No grand festivals are held as fiestas, except baptismal, birthday, thanksgiving and wedding parties. Neighbors and relatives need not wait for a formal invitation. They help in the preparation for the party.

The most common punishment of the parents to their children are scolding and whipping.

(1) When a cat washes his face [while] facing the door, there is a visitor to come to the house.
(2) When the flame under the cooking pot is noisy, money is expected to come to the house.
(3) When someone bites his own tongue, somebody is talking about him.
(4) When the right ear is itchy, someone is talking good of you; but when it is the left ear, it is the reverse.
(5) When the palm is itchy, money is to come.

[p. 6]

(6) It is not good to take a bath on Friday for misfortunes will come to you.
(7) It is not good to cut fingernails on days with “r.” It is not good to cut fingernails at night or sweep the house at night, for personal belongings might be swept out.
(8) When a woman is on the family way, she is not allowed to lie across the floor because it is believed that the baby will also lie across the womb, and there will be hardship in the delivery.
(9) Both man and woman do not wear ties or put around any string, when the woman is on the family way, because it is believed that the umbilical cord will coil around the baby’s body.
(10) When the newly-born child cries aloud for the very first time, his godparents-to-be are believed to be from a far place, but when it is low, then the vice-versa.
(11) When brothers and sisters are allowed to marry in the same year, they are believed to be sacrificing their lives and properties. One always tries to overpower the other.
(12) When somebody in the family is dead, they do not sweep or clean their houses until a certain time, believing that they are going to sweep the lives of the remaining members.

People believe that sicknesses are caused by winds, rain, [the] heat of the sun and the changes in weather. Sometimes, sicknesses come from the ground and rivers. This is believed to be as “nuno.” Sometimes, the people are sick of the following:

(A) “Atupiling” – symptoms are sickness and dizziness
(B) “Gahoy” – symptoms are headaches, vomiting and frequent bowel movement.

The sicknesses are cured by massaging the forehead, abdomen, and the back of the neck with a piece of chewed betelnut, buyo, lime, ginger, and garlic, by any person who has been sick of these mentioned sicknesses.


 (1)  Lullaby  (4)  Boanerjes Serenade
 (2)  Rice Planting Song  (5)  Kundimans
 (3)  Meadow Butterflies
 (1)  Softball  (4)  Mah jong
 (2)  Basketball  (5)  Playing cards
 (3)  Ping-pong  (6)  Cockfighting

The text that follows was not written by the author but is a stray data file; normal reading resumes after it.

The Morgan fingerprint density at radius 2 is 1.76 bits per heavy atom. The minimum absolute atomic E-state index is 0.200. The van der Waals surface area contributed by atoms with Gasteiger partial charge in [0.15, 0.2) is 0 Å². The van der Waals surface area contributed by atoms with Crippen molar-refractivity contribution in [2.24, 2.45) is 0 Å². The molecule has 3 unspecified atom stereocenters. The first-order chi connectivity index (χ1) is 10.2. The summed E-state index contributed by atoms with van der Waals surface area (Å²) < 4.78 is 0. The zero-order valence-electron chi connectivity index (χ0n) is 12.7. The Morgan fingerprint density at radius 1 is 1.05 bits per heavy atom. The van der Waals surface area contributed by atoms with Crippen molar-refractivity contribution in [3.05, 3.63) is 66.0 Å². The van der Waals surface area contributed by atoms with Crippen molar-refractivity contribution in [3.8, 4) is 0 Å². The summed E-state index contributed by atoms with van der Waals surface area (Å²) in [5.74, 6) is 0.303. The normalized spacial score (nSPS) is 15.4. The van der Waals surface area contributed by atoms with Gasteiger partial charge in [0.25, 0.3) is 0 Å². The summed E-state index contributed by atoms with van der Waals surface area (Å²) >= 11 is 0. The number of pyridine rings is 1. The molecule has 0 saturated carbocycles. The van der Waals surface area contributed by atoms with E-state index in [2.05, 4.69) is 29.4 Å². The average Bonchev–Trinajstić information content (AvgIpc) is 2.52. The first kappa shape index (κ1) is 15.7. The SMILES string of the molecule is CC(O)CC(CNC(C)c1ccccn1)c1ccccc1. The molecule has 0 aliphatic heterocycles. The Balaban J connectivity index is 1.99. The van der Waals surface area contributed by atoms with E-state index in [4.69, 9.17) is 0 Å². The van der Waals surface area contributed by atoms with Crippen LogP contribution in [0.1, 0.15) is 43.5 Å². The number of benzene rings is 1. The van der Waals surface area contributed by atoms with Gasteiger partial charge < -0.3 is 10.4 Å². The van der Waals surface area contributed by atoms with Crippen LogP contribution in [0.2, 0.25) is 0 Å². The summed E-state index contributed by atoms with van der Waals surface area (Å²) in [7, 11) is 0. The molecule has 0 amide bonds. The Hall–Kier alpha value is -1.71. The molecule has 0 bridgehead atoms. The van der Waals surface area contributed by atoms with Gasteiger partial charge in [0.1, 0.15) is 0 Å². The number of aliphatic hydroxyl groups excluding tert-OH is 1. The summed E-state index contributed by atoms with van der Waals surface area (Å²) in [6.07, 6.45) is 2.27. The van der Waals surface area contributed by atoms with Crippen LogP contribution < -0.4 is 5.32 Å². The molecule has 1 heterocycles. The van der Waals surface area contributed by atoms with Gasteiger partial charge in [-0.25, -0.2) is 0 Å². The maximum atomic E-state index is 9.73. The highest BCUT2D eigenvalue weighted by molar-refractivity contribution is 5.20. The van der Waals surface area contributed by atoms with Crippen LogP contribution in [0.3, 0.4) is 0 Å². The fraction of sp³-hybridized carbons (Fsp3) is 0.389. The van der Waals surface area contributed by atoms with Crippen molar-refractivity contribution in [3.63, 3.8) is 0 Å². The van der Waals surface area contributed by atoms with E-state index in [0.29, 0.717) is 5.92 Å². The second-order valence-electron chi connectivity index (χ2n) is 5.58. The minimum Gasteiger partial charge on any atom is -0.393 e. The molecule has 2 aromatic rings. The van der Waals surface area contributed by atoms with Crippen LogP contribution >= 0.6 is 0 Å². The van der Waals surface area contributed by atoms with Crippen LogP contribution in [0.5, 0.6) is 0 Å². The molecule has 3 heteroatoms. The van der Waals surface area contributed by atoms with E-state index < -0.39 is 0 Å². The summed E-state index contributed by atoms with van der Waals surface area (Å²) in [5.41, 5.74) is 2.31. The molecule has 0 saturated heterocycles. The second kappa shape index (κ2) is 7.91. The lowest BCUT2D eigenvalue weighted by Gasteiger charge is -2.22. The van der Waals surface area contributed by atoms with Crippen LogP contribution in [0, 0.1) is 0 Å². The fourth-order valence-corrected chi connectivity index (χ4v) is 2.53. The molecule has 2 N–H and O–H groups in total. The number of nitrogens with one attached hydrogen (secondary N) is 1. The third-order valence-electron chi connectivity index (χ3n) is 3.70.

[p. 7]

A. Naririto na, may sunong na baga.
(Here it comes, full of fire on the head.) - Rooster
B. Kung nalilimutan ay nadadala, nguni’t kung naaalala’y naiiwan.
(When you forget it, you carry it; but when you remember it, you leave it.) – Amor Seco
C. Hindi tubig, umaagos, hindi kampanilya, tumitingting.
(It is not water but it flows, it is not a bell but it rings.) – Agustin
D. Naririto na nguni’t hinid mo Makita.
(Here it comes but you do not see it.) – Wind
E. Sinampal ko muna bago ko inalok.
(I slapped him first before I offered it.) – Tamarind
F. Apat na umaga, nilalang ni Kristo, dalawa sa tanghali, sa hapon ay tatlo.
(God created it, four in the morning, two at noon, and three in the afternoon.) – Mankind
G. May isang puno ng balite, may dalawang kabayong nakatali; isa’y pula, isa’y puti, labindalawa ang sanga, apat ang bulaklak at pito ang bunga.
(There is a big balite tree, with two horses tied to it; one is red and one is white, it has twelve branches, four flowers and seven fruits.) – World, sun and moon, 12 months, 4 weeks and seven days.
H. Bahay ng sibil, libot ng pusil.
(The house of a soldier surrounded with rifles.) – Papaya
I. Iisa ang ulo, ang mata’y tatlo.
(It is a head with three eyes.) – Coconut fruit
J. Mata’y kong lingunin, nguni’t hindi ko abutin.
(I always look back but I cannot catch up.) – Ears
K. Isang balong malalim, puno ng patalim.
(A deep well full of sharp objects.) – Mouth
L. Isang butil na palay, puno ang buong bahay.
(A grain of palay can fill the whole house.) – Lamp
M. Bumili ako ng alipin, mataaas pa kaysa akin.
(I bought a slave who is taller than I am.) – Hat
N. Isa ang pinasukan, tatlo ang nilabsan.
(I entered into a hole, and went out from three holes.) – Undershirt
O. Dala mo, dala ka, dala ka iyong dala.
(You carry it and it carries you.) – Shoes, slippers

[p. 8]

A. Cleanliness is next to godliness.
B. Politeness is to do or say, the kindest thing in [the] kindest way.
C. An honest centavo is better than a stolen peso.
D. Honesty is the best policy.
E. A sleeping shrimp is carried by the current.
F. An early bird catches the worm.
G. It is better late than never.
H. You can see the hole of the needle but not the hole of the axe.
I. If you plant nothing, you reap the wind.
J. Obedience is the mother of success, the wife of safety.
K. The wisdom of the young comes from the old.
L. Of what use is the grass when the horse is dead?
M. Continuous droplets of water may wear away even granite.
N. To walk rapidly is to fall heavily.
O. The mountain does not go to the man, but it is the man who goes to the mountain.
P. A rolling stone gathers no moss.
Q. An hour too soon is better than a minute late.
R. Still water runs deep.

A. Clock or watch.
B. Sun, moon and stars.
C. Crowing of the cocks, mostly in the evening.
D. Patola flowers.
E. Sunflowers.





Respectfully submitted by:


Notes and references:
Transcribed from “History and Cultural Life of the Barrio of Taliba,” 1953, online at the National Library of the Philippines Digital Collections.